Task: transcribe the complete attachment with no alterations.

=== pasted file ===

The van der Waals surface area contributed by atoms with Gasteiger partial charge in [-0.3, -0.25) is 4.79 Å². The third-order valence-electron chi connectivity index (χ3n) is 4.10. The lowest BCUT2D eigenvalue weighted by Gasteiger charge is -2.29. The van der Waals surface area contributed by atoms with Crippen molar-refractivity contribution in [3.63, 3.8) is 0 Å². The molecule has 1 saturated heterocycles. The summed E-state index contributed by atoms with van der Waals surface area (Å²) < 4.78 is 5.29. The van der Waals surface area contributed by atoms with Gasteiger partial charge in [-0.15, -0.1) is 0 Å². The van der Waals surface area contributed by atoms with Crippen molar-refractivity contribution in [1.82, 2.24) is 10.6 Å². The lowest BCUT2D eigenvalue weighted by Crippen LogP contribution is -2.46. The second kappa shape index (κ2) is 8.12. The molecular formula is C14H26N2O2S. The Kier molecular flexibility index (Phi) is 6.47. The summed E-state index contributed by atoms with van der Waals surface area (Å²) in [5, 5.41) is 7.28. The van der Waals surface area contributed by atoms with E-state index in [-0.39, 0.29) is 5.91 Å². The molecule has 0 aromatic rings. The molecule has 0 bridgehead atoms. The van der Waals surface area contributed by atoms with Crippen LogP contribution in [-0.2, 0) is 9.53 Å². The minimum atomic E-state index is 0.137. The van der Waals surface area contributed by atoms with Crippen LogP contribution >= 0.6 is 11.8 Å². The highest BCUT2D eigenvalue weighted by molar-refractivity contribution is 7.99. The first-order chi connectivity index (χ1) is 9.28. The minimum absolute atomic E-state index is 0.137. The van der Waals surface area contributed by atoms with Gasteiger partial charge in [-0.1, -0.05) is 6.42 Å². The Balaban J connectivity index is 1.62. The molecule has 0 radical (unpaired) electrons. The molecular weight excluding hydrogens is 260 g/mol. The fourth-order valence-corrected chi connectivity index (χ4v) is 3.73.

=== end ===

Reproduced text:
The van der Waals surface area contributed by atoms with Gasteiger partial charge in [-0.3, -0.25) is 4.79 Å². The third-order valence-electron chi connectivity index (χ3n) is 4.10. The lowest BCUT2D eigenvalue weighted by Gasteiger charge is -2.29. The van der Waals surface area contributed by atoms with Crippen molar-refractivity contribution in [3.63, 3.8) is 0 Å². The molecule has 1 saturated heterocycles. The summed E-state index contributed by atoms with van der Waals surface area (Å²) < 4.78 is 5.29. The van der Waals surface area contributed by atoms with Gasteiger partial charge in [-0.15, -0.1) is 0 Å². The van der Waals surface area contributed by atoms with Crippen molar-refractivity contribution in [1.82, 2.24) is 10.6 Å². The lowest BCUT2D eigenvalue weighted by Crippen LogP contribution is -2.46. The second kappa shape index (κ2) is 8.12. The molecular formula is C14H26N2O2S. The Kier molecular flexibility index (Phi) is 6.47. The summed E-state index contributed by atoms with van der Waals surface area (Å²) in [5, 5.41) is 7.28. The van der Waals surface area contributed by atoms with E-state index in [-0.39, 0.29) is 5.91 Å². The molecule has 0 aromatic rings. The molecule has 0 bridgehead atoms. The van der Waals surface area contributed by atoms with Crippen LogP contribution in [-0.2, 0) is 9.53 Å². The minimum atomic E-state index is 0.137. The van der Waals surface area contributed by atoms with Crippen LogP contribution >= 0.6 is 11.8 Å². The highest BCUT2D eigenvalue weighted by molar-refractivity contribution is 7.99. The first-order chi connectivity index (χ1) is 9.28. The minimum absolute atomic E-state index is 0.137. The van der Waals surface area contributed by atoms with Gasteiger partial charge in [-0.1, -0.05) is 6.42 Å². The Balaban J connectivity index is 1.62. The molecule has 0 radical (unpaired) electrons. The molecular weight excluding hydrogens is 260 g/mol. The fourth-order valence-corrected chi connectivity index (χ4v) is 3.73.